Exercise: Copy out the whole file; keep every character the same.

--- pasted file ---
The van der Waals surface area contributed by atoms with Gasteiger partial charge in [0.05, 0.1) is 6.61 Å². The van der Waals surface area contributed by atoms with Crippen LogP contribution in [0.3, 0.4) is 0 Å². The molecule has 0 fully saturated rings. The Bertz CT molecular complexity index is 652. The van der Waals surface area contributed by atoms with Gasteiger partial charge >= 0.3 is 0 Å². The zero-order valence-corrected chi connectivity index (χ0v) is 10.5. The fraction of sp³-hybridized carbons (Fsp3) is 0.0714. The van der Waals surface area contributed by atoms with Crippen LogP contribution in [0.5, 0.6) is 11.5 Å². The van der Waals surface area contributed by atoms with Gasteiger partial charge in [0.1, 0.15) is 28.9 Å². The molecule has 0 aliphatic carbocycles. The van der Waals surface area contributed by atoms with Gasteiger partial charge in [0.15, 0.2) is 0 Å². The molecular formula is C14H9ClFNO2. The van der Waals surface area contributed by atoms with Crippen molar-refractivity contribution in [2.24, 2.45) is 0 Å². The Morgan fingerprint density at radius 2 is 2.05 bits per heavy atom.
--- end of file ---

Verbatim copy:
The van der Waals surface area contributed by atoms with Gasteiger partial charge in [0.05, 0.1) is 6.61 Å². The van der Waals surface area contributed by atoms with Crippen LogP contribution in [0.3, 0.4) is 0 Å². The molecule has 0 fully saturated rings. The Bertz CT molecular complexity index is 652. The van der Waals surface area contributed by atoms with Gasteiger partial charge >= 0.3 is 0 Å². The zero-order valence-corrected chi connectivity index (χ0v) is 10.5. The fraction of sp³-hybridized carbons (Fsp3) is 0.0714. The van der Waals surface area contributed by atoms with Crippen LogP contribution in [0.5, 0.6) is 11.5 Å². The van der Waals surface area contributed by atoms with Gasteiger partial charge in [0.1, 0.15) is 28.9 Å². The molecule has 0 aliphatic carbocycles. The van der Waals surface area contributed by atoms with Gasteiger partial charge in [0.15, 0.2) is 0 Å². The molecular formula is C14H9ClFNO2. The van der Waals surface area contributed by atoms with Crippen molar-refractivity contribution in [2.24, 2.45) is 0 Å². The Morgan fingerprint density at radius 2 is 2.05 bits per heavy atom.